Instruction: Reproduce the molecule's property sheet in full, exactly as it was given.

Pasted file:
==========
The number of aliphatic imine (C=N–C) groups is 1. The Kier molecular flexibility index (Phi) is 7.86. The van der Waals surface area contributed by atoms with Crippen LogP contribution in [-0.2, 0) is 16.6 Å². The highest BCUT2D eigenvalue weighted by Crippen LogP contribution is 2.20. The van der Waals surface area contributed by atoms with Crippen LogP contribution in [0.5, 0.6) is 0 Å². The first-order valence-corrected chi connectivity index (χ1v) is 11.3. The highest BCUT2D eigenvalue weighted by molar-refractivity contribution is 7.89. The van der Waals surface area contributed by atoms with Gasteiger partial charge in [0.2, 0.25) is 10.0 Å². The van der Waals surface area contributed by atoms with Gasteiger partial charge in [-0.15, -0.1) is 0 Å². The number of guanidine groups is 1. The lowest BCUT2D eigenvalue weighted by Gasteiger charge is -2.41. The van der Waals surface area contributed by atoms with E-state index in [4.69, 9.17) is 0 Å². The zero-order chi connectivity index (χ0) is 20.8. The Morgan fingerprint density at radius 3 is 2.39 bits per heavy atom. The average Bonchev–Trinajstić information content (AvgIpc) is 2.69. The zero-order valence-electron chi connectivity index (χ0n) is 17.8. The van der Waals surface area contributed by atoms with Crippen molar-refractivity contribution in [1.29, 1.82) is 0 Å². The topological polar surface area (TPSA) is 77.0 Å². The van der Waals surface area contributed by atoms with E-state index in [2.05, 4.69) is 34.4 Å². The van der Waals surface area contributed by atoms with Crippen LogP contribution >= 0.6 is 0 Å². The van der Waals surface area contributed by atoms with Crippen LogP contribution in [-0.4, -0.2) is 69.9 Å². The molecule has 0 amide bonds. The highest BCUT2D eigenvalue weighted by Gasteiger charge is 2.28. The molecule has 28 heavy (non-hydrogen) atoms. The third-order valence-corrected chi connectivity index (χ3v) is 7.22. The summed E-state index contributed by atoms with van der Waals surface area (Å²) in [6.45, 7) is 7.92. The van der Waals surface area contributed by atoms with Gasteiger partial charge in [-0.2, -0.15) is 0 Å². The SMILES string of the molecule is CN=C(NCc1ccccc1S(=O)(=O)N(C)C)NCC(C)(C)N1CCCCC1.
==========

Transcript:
The number of aliphatic imine (C=N–C) groups is 1. The Kier molecular flexibility index (Phi) is 7.86. The van der Waals surface area contributed by atoms with Crippen LogP contribution in [-0.2, 0) is 16.6 Å². The highest BCUT2D eigenvalue weighted by Crippen LogP contribution is 2.20. The van der Waals surface area contributed by atoms with Crippen LogP contribution in [0.5, 0.6) is 0 Å². The first-order valence-corrected chi connectivity index (χ1v) is 11.3. The highest BCUT2D eigenvalue weighted by molar-refractivity contribution is 7.89. The van der Waals surface area contributed by atoms with Gasteiger partial charge in [0.2, 0.25) is 10.0 Å². The van der Waals surface area contributed by atoms with Gasteiger partial charge in [-0.15, -0.1) is 0 Å². The number of guanidine groups is 1. The lowest BCUT2D eigenvalue weighted by Gasteiger charge is -2.41. The van der Waals surface area contributed by atoms with E-state index in [4.69, 9.17) is 0 Å². The zero-order chi connectivity index (χ0) is 20.8. The Morgan fingerprint density at radius 3 is 2.39 bits per heavy atom. The average Bonchev–Trinajstić information content (AvgIpc) is 2.69. The zero-order valence-electron chi connectivity index (χ0n) is 17.8. The van der Waals surface area contributed by atoms with Crippen molar-refractivity contribution in [1.29, 1.82) is 0 Å². The topological polar surface area (TPSA) is 77.0 Å². The van der Waals surface area contributed by atoms with E-state index in [2.05, 4.69) is 34.4 Å². The van der Waals surface area contributed by atoms with Crippen LogP contribution >= 0.6 is 0 Å². The van der Waals surface area contributed by atoms with Crippen LogP contribution in [-0.4, -0.2) is 69.9 Å². The molecule has 0 amide bonds. The highest BCUT2D eigenvalue weighted by Gasteiger charge is 2.28. The molecule has 28 heavy (non-hydrogen) atoms. The third-order valence-corrected chi connectivity index (χ3v) is 7.22. The summed E-state index contributed by atoms with van der Waals surface area (Å²) in [6.45, 7) is 7.92. The van der Waals surface area contributed by atoms with Gasteiger partial charge in [-0.2, -0.15) is 0 Å². The SMILES string of the molecule is CN=C(NCc1ccccc1S(=O)(=O)N(C)C)NCC(C)(C)N1CCCCC1.